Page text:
I guess twelve years is long enough for a failed experiment.
At least if you’re the guys running the Champ Car World Series (CCWS).
After months and years of wallowing in mediocrity and negotiations, the two major open-wheel series in the U.S. are back together, where they belong.
And very quietly inside, I think Tony George (head of the Indycar Series) is laughing and saying, “I told you so.”
He was the one who started a new series in 1996, breaking apart what was CART, in an attempt to reduce costs for teams.
The Indy 500 has been the premier event of what was the Indy Racing League (IRL), which for years I called “Indy Racing Losers”.
Then something happened.
I don’t know if it was Honda’s entry as the exclusive engine provider, or just how close the races were here at Texas Motor Speedway, (or possibly Danica Patrick) but I came around.
Maybe it was Gil de Ferran and Helio Castroneves racing for Roger Penske—who’s team I’ve been a fan of since the 1980s in open-wheel, but never in NASCAR.
Needless to say Indycar has turned into some of the best racing out there.
For a couple of years the excitement could be attributed to Danica mania, but then she wasn’t going to win with Rahal-Letterman racing.
She moved to Andretti-Green Racing, and is competing for wins. To date she’s still the Anna Kournikova of racing—all looks but no wins.
However she arguably had a chance to win three races last season, and her teammates held her back in a couple of those (Texas in particular, where she was clearly the fastest car, but Tony Kannan wouldn’t get out of the way and allow her to challenge Sam Hornish, Jr.)
So now with the two series back together, we have to note who won’t be running in Indycar (or whatever it winds up being called, because I keep hearing Indy Racing League, and they dropped that name two years ago).
Two past champions of Indycar, Hornish, and last year’s Indy 500 and series champ Dario Franchitti (and actress wife Ashley Judd) have bailed for NASCAR.
Four-time CCWS Champion Sebastien Bourdais left to drive for Scuderia Toro Rosso in Formula 1.
So that’s three big names who won’t be around.
Indycar certainly has a number of stars in names like Patrick, Kannan, Marco Andretti, Castroneves, Dan Wheldon, and Scott Dixon.
It looks like these Champ Car drivers will be joining the fray with the merger; Graham Rahal, Justin Wilson, Oriol Servia, Will Power, and Franck Berera are in. I would also guess Alex Tagliani will get a ride if Conquest goes to two cars.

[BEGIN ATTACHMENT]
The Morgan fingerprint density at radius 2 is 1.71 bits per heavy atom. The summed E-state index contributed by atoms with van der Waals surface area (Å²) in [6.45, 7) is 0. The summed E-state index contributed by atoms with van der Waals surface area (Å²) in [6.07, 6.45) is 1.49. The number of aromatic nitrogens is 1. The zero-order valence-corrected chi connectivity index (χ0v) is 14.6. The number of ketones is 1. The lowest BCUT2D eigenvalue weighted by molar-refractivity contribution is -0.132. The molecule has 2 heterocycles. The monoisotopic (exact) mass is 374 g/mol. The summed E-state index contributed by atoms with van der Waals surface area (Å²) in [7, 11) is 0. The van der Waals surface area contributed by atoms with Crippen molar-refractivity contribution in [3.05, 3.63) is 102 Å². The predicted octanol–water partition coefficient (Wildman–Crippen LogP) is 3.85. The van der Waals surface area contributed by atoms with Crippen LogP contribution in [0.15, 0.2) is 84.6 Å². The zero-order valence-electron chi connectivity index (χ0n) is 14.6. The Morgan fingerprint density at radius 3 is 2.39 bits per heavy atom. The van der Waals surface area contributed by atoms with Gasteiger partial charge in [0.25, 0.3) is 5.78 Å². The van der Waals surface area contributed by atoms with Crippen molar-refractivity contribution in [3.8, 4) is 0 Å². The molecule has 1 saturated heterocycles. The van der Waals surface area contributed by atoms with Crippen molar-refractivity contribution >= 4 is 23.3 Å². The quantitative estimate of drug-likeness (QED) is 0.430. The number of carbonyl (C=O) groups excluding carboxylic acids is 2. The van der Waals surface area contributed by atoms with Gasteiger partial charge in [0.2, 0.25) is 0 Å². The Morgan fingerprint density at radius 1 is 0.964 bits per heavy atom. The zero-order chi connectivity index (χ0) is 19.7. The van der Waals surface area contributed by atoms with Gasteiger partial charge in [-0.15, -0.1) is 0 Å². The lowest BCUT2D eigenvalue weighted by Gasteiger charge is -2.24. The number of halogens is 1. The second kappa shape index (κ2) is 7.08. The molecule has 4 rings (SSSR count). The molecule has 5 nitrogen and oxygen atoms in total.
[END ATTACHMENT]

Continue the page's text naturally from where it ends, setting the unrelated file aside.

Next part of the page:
This leaves several teams out, and they may sign on if they can get additional funding, or move into sports car racing (which would be great if they go to the American LeMans Series).
Minardi Team USA (drivers Dan Clarke and Robert Doornbos, who was outstanding last year in his rookie campaign), Forsythe (Paul Tracy—who is a real character and capable driver with lots of wins, but flopped in his attempt to go to stock cars), Rocketsports (who fielded cars for Tags and Wilson last year, and I’m not sure who their drivers are now), Dale Coyne Racing (Katherine Legge—who has struggled but is skilled, and Bruno Junqueira—who is also a good driver and can compete), and Pacific Coast Motorsports (Alex Figge—has shown signs of talent, and Ryan Dalziel).
I would love to see Doornbos, Tracy, Clarke, Junqueira, and Legge all get rides.
Tracy would add some real color, Doornbos would compete for wins, and Legge would add yet more babe effect to the series that seems to be the place to race for women (aside from the NHRA).
I’m still waiting for a couple of the girls to get together on the track and wind up in a catfight. In my opinion nothing could be better to boost ratings in the series.
It would have been great if Ashley Judd (did I mention she’s Dario Franchitti’s actress wife?) had gone up and made the comments she did about Milka Duno at the season-ending race to Duno’s face. That would have been a rumble worthy of promotion by Vince McMahon.
Regardless, I think this merger is the best thing that could happen for the two open-wheel series.
It’s obvious that Indycar was holding it’s own in both coverage, sponsorship, and attendance. The problem was a lack of cars and drivers.
Champ Car had nothing going for it except for fans to root for someone—anyone—to beat Sebastien Bourdais over the past four years.
Now Indycar races should have between 20 and 25 cars in the field each week, and since they came towards Champ Car in adding street and road courses to the schedule, the only way the series can go is up.